Journal Natural Places Nature

Fresh Snow

Pond Logs
Logs and reeds in Shirabiso Lake, Yatsugatake, Japan, 2003.

For anyone who has driven their car to a trailhead, hoisted on their backpack, and stepped away from the tarmac onto a path leading a week through a region cut off from help or convenience, the first sense of how big the world is and how small each of us are might feel quite familiar.

The Discovery Channel aired a documentary the other night reenacting a possible scenario of what it might have been like for the first Siberians to cross over the land bridge into the Americas. Most likely they had no inkling that in the vast continents ahead of them not another human soul existed, that they were the very first people across. At the time of the land bridge, with no sea to drown the highlands, it must all have seemed just a continuation of the Siberian land mass itself. But for me, living in the confines of crowded Tokyo, with dreams of wandering some expansive steppe with not a human figure or even a tree in sight, I envy those people no end.

Just the sheer self-reliance they exercised in order to survive in a harsh environment with giant animals that no longer exist today mocks the knowledge I have worked at over the years for my little forays into the mountains and on long distance tours. So much of what I know and feel proud of relies on highly technical materials and gadgets, almost all of which I know next to nothing about making myself. While I do possess knowledge about basic survival and could probably survive a winter snowstorm for a few days, I have never hunted, never made my own clothes, never had to slog for months on end through snowdrifts and wild, uncharted mountains. I think of arriving on the shore of a new continent, with nothing but the animal hides on my back, the hunting tools I’ve fashioned, and the lifetime of intimate lessons in animal behavior, moving in the terrain, and working in life saving cooperation with others, and realize just how far from the mechanism of living I have actually strayed. Put me in the same position and that shore would seem like a death sentence, vast, unfriendly, unforgiving, and indifferent.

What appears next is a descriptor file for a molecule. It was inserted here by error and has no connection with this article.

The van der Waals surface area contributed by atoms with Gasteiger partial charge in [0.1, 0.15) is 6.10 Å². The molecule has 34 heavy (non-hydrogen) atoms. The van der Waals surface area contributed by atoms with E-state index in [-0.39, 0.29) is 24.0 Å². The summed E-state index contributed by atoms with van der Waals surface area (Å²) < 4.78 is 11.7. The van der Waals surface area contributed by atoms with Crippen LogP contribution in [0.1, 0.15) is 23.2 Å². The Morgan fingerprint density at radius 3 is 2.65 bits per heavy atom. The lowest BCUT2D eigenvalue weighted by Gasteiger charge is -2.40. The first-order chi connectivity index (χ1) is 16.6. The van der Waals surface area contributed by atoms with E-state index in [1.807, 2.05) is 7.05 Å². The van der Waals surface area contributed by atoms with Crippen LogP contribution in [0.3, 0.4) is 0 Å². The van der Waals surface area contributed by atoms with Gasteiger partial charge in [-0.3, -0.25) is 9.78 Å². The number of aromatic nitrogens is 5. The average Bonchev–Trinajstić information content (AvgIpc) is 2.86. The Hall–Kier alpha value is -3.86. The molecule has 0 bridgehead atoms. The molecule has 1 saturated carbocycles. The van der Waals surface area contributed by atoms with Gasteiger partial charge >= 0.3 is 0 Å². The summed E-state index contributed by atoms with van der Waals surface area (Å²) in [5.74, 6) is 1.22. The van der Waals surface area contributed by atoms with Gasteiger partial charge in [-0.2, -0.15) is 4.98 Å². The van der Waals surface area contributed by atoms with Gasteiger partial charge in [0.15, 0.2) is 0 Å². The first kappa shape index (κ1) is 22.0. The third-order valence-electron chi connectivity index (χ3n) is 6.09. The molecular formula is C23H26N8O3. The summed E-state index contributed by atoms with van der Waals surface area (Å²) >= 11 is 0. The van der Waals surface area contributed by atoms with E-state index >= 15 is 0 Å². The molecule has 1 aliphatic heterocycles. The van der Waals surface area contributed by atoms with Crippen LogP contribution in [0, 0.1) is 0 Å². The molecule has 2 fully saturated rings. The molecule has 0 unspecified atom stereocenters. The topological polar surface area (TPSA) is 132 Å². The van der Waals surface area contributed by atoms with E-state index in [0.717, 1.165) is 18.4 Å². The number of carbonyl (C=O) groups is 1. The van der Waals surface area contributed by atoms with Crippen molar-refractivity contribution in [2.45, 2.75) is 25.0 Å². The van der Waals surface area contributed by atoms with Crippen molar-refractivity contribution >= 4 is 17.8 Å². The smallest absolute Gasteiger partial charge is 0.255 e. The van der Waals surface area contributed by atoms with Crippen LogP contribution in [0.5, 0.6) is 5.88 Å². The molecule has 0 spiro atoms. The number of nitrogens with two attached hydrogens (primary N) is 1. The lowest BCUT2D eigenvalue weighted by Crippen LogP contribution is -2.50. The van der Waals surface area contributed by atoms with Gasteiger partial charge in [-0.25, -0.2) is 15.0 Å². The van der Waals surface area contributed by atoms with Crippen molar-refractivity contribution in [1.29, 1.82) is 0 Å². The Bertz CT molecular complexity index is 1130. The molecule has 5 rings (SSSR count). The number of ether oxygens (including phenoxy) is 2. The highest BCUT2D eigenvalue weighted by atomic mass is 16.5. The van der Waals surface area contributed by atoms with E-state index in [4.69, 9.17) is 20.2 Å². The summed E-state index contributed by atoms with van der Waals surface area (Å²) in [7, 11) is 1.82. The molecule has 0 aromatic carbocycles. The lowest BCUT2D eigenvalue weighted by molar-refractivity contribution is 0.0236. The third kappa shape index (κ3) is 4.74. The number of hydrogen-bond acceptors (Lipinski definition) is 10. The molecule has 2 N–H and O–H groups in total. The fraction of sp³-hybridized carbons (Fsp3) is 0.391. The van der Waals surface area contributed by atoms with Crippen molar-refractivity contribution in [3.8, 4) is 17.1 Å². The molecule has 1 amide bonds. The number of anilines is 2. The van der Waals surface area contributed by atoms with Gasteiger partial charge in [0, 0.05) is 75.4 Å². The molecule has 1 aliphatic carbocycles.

In spite of knowing how inadequate my skills in surviving in the natural world are, I can’t live without nature and remain happy or fulfilled. This Tokyo world I live in gathers a sterile amalgamation of concrete, steel, and structure, excluding most of what makes the real world whole. I live here like a drone, performing my function in the hive, but otherwise useless and utterly dependent. I think back on the wonder I carried about all living things around me that filled childhood and can sense that the function of that wonder was to drink in the living world and learn how to participate in it. The wonder allowed me to learn without feeling it was meaningless or irrelevant. It must be something much like the native enthusiasm for hunting in cats and dogs, or the urge to beat their wings in fledgling birds. That so many of us have been breeding the wonder for nature and the wholeness of living within its sphere out of our experience seems to invite a kind of personal ecological death.

One day I would like to step onto a distant shore and set out across the unknown with just a spear and my companions. And feel my confidence lapping at the shores of wonder and the eternal.